“An inch of time is an inch of gold, but you can’t buy that inch of time with an inch of gold.” — Chinese Proverb
A few years ago, during the last leg of my corporate sector career, I first heard of the demographic term, ‘money-rich, time-poor’. It hasn’t taken very long for this term to become commonplace and today it is used frequently by marketing departments of several corporations. Initially I found this term amusing but soon its profoundness dawned on me. Unlike other divisions, the marketing division of most corporations have significant insights into the subtleties of life although seldom it is that they use them for life-enhancing purposes.
Who are time-poor people and what is time poverty?
In its simplest form, time poverty is the phenomenon that describes people who have a huge inventory of things to do but inadequate time to accomplish them. I am time-poor when I am perpetually in a hurry, when I am a busybody who has no time to chat with a friendly neighbour, and when I duck any form of exercise because time doesn’t permit me. I am time poor when I am troubled for time and still have an unending list of blogs to write and I see myself constantly pushing the envelope to get one more blog out and then another and another. I am time poor when my wife berates me for working on a task whilst she is speaking to me thus denying her undivided attention under the excuse of multiplexing. When I suffer FOMO (fear of missing out) and I wish to be all over the place, I am, in a manner of speaking, time-poor.
People who are time-poor do not have the time to be at ease nor are able to engage in leisure activities nor simply enjoy the beauty of creation. They are constantly beating deadlines and forever in a hurry. They are like the white rabbit in Alice of Wonderland who sings “I’m late, I’m late, for a very important date. No time to say hello, good-bye, I’m late, I’m late, I’m late, I’m late, and when I wave, I lose the time I save.”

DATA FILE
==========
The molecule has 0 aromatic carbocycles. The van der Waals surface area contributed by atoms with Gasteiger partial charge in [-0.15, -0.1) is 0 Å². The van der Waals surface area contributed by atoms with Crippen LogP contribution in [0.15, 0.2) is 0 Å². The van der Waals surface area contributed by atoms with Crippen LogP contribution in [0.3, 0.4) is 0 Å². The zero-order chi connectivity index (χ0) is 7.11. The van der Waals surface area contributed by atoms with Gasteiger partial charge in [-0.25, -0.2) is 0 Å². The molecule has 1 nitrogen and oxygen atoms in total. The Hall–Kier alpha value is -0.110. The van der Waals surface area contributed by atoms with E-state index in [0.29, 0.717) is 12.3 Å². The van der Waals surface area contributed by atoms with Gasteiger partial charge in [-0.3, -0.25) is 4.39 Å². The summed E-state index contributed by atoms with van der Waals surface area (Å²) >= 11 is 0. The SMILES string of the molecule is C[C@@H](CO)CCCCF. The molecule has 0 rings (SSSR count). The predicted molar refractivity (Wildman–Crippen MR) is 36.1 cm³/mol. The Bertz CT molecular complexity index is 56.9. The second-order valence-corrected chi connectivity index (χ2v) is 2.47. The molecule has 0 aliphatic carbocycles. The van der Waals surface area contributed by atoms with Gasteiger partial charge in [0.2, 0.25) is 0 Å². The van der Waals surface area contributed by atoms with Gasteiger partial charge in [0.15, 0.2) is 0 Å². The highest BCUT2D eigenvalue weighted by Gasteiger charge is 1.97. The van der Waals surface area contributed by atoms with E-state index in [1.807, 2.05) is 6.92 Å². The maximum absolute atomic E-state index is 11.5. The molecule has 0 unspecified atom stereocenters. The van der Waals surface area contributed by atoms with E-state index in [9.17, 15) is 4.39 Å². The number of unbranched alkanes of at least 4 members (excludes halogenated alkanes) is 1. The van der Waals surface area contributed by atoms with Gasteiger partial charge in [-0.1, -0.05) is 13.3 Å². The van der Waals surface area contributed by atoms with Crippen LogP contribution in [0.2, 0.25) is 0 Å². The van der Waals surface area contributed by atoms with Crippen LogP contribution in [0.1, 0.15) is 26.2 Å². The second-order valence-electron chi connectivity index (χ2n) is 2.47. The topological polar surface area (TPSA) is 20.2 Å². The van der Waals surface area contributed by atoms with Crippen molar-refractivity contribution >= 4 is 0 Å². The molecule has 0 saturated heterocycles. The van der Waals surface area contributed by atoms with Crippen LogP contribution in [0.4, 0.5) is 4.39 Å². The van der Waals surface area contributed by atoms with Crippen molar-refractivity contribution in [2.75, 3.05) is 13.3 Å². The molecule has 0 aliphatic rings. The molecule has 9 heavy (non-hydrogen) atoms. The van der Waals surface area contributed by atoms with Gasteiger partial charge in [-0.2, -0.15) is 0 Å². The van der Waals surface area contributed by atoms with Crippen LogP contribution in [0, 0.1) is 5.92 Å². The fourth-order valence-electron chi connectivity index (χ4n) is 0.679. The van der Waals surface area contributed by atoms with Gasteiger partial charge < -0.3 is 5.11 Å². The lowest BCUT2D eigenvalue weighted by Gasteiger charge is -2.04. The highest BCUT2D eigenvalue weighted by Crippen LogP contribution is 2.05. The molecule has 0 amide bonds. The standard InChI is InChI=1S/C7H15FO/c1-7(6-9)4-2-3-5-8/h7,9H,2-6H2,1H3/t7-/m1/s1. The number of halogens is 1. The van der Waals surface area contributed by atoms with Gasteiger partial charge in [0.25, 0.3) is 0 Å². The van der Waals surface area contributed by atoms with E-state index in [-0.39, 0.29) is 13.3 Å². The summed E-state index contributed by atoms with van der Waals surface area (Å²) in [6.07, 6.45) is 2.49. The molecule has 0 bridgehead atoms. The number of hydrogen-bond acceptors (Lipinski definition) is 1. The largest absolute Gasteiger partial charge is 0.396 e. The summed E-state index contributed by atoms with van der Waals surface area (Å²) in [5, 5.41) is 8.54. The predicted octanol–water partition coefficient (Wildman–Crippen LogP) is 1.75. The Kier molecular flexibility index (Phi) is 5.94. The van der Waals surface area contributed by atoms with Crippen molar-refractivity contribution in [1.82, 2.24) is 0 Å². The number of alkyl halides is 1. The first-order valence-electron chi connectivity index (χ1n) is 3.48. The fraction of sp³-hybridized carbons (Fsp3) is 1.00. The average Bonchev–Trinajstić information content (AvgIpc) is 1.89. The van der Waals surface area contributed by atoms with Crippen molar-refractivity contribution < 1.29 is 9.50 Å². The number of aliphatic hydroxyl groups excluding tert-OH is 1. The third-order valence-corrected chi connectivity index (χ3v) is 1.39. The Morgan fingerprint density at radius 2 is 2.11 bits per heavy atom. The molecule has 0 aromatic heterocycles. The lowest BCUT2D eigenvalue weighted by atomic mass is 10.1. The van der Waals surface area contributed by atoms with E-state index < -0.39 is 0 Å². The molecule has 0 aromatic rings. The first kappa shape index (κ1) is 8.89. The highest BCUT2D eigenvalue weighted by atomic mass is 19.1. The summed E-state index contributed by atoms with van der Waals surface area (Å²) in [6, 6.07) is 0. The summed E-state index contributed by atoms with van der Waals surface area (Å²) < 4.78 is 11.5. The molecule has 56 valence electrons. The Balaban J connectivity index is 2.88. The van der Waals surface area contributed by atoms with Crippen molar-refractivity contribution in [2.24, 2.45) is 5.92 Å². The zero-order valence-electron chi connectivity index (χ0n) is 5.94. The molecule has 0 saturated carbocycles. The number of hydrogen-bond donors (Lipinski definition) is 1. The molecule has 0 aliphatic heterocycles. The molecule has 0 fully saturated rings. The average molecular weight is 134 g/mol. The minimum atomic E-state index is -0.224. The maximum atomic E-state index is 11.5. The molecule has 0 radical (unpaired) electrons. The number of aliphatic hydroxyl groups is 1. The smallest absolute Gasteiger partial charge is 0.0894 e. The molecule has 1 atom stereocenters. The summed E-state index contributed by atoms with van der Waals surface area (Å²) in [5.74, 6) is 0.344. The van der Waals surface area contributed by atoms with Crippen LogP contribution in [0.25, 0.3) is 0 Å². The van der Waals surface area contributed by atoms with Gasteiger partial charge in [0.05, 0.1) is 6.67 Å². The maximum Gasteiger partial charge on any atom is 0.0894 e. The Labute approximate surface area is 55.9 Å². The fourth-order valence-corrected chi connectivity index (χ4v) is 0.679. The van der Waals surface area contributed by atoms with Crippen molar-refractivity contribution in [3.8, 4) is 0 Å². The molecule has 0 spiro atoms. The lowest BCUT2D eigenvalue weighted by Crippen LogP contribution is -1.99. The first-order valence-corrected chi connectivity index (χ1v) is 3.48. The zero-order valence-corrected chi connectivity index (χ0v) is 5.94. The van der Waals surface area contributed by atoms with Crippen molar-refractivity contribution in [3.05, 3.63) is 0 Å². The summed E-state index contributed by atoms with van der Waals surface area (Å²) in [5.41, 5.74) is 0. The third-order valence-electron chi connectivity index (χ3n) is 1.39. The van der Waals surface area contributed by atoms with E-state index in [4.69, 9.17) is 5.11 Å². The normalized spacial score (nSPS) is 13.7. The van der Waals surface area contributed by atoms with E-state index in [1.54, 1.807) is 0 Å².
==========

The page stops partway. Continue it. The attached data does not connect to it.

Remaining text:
To be clear, the poverty of time is independent of material and money poverty. People can be money-rich and be either time-poor or time-rich or people can be money-poor and be time-poor or time-rich. But when our focus is on people who are money-rich, it is rare that they are time-rich too.
People who are money rich and time-poor are people whose aspirations, need for achievement (N-Ach) and need for power (nPow) weigh far in excess of the time resources they command. These are people who constantly look at their watches and calendars and monitor every day and hour in in their lives, anxious of what’s remaining to be accomplished or aggrandized. Every fulfilment of a need gives birth to another set of needs. There is no end.
Take the case of the three billionaires who are in competition to outdo each other through their forays into space. Do any of them have the time to sit still and gaze in wonder at the universe? It would be a mistake, however, to think that this affliction happens only to the super-rich. Time-poor people are not just the billionaires of the world but include several middle-class working professionals who remain caught-up most of the time. For all of these people, time poverty results in lower state of well-being often accompanied by burnout and a stressful life.
It doesn’t matter what profession you are in, whether you are helping realize the U.N.’s SDGs or enhancing the bottom line of a corporation or excelling in artistic expression for each one of us is vulnerable to the poverty of time. Much of time poverty, among the well-off, can be attributed to the way in which digital technology is reshaping our lives. Technology has been not just an enabler but an amplifier of human activity leaving us to feel so time deprived.
Time is a relative phenomenon, as Einstein taught us. For the same unit of time, one person may find it infinitely long while another might see it go by in a flash. So, there must be a way for us to experience time abundance but we can experience it only if we will it in the first place. It requires us to understand that all that we stand for and live for doesn’t have to be achieved only by ourselves and that we need to reverse the paradigm of life from having-doing-being to being-doing-having.
Meditation is a great way, although not the only way, to realize time abundance. Just the awareness of our mortality and the sheer limitations of our pursuits is a good starting point. After all, when the sages of the East beckoned “less is more”, they understood time not as a resource but as a state of mind. The choice to feel time-rich is essentially ours.
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Shakti Saran is an Inclusive World Citizen, Writer and Senior Fellow at PYXERA Global. All views expressed are his own.